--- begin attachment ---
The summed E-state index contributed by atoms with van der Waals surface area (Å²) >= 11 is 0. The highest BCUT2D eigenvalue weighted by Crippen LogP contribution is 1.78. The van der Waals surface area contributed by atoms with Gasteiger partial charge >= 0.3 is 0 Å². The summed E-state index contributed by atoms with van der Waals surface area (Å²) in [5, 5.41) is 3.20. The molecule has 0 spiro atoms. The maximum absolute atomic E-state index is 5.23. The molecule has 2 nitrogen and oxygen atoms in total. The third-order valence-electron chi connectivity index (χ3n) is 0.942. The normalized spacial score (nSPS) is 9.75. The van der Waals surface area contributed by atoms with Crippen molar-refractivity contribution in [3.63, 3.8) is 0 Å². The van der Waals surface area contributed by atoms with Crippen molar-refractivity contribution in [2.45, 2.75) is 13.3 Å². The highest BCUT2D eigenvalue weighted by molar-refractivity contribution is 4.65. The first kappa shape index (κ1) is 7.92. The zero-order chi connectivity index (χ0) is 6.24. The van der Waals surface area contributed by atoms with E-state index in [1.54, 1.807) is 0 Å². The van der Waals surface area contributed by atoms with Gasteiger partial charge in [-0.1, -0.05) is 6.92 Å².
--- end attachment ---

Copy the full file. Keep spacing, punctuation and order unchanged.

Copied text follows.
The summed E-state index contributed by atoms with van der Waals surface area (Å²) >= 11 is 0. The highest BCUT2D eigenvalue weighted by Crippen LogP contribution is 1.78. The van der Waals surface area contributed by atoms with Gasteiger partial charge >= 0.3 is 0 Å². The summed E-state index contributed by atoms with van der Waals surface area (Å²) in [5, 5.41) is 3.20. The molecule has 0 spiro atoms. The maximum absolute atomic E-state index is 5.23. The molecule has 2 nitrogen and oxygen atoms in total. The third-order valence-electron chi connectivity index (χ3n) is 0.942. The normalized spacial score (nSPS) is 9.75. The van der Waals surface area contributed by atoms with Crippen molar-refractivity contribution in [3.63, 3.8) is 0 Å². The van der Waals surface area contributed by atoms with Crippen molar-refractivity contribution in [2.45, 2.75) is 13.3 Å². The highest BCUT2D eigenvalue weighted by molar-refractivity contribution is 4.65. The first kappa shape index (κ1) is 7.92. The zero-order chi connectivity index (χ0) is 6.24. The van der Waals surface area contributed by atoms with E-state index in [1.54, 1.807) is 0 Å². The van der Waals surface area contributed by atoms with Gasteiger partial charge in [-0.1, -0.05) is 6.92 Å².